Even if the Newfoundland seas are sadly no longer so full of fish, the ripples of their erstwhile abundance are still being felt, returning to Paris and then making their way to Devon, where they have inspired Dominic Hills’s latest print, ‘Portugais sur merluches’ [A Portuguese man on pollocks]
How Hills came by this visual version of Bruscambille’s speech is something of a mystery in itself. Some say after a week spent drinking absinthe he was so exhausted he fell asleep in his garret and a vision of a man battling a giant fish with nonsensical French settled on his consciousness like a phantom from another world. This is what happens when four-hundred-year-old pollocks swim mentally from Newfoundland to Paris to south-west England, which, in some ways, is where it all began, over the border, in Cornwall, for Bruscambille’s speech is called ‘En faveur des privileges de Cornuaille’ [In favour of the privileges of Cornwall], because ‘Cornuaille’ in French suggests ‘corne’ or ‘horn’ and, hence, ‘the forked, or cornuted, order’, as Randle Cotgrave translates it. So the cuckolds’ horns of plenty are indeed endlessly fertile and have come full circle. In other words, it’s all a load of pollocks.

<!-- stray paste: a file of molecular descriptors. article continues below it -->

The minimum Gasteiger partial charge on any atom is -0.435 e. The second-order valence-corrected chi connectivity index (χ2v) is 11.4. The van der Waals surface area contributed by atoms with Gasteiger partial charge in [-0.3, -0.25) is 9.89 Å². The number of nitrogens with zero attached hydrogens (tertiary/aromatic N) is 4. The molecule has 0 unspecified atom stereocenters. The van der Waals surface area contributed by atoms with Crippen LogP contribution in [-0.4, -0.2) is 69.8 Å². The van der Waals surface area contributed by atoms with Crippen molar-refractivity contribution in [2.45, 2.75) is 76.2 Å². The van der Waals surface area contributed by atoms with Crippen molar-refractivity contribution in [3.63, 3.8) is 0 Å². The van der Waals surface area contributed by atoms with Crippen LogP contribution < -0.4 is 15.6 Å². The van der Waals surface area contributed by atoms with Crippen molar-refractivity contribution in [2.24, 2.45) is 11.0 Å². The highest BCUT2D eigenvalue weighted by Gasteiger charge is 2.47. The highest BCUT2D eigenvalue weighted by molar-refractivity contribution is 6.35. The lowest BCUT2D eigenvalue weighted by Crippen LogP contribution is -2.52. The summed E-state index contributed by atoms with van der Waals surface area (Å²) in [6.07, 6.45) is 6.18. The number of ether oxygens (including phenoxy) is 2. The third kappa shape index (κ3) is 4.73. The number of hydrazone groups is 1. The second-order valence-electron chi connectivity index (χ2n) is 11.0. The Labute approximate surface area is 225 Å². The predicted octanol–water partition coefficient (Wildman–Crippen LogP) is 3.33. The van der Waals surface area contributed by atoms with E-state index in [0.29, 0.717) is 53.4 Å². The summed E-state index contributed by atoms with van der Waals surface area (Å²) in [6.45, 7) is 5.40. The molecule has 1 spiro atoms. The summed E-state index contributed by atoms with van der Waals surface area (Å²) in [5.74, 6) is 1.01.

In the nonsensical court case between the lords Baisecul and Humevesne (Kissebreech and Suckfist), in Rabelais’s Pantagruel (1532) the latter makes the following statement in the wonderfully evocative translation by Sir Thomas Urquhart:
If any poor creature go to the stoves to illuminate his muzzle with a cowsherd or to buy winter-boots, and that the sergeants passing by, or those of the watch, happen to receive the decoction of a clyster or the fecal matter of a close-stool upon their rustling-wrangling-clutter-keeping masterships, should any because of that make bold to clip the shillings and testers and fry the wooden dishes? Sometimes, when we think one thing, God does another; and when the sun is wholly set all beasts are in the shade. Let me never be believed again, if I do not gallantly prove it by several people who have seen the light of the day.
The emboldened phrase is one of several plays on words, which is clearer in the original French:
Quand le soleil est couché, toutes bestes sont à l’ombre
It’s a joke on the ambiguity of beste, which means either beast or idiot (or, better, one of Randle Cotgrave’s translations, including sot, doult, loobie, blockhead). In other words, it’s a blink-and-you-miss-it insult hidden within the gibberish. It implies of course that we are all loobies and, incidentally, that the Lord of Suckfist will struggle to find ‘people who have seen the light of the day’ – we as readers are in the dark about what he and the Lord of Kissebreech are debating so animatedly yet ludicrously.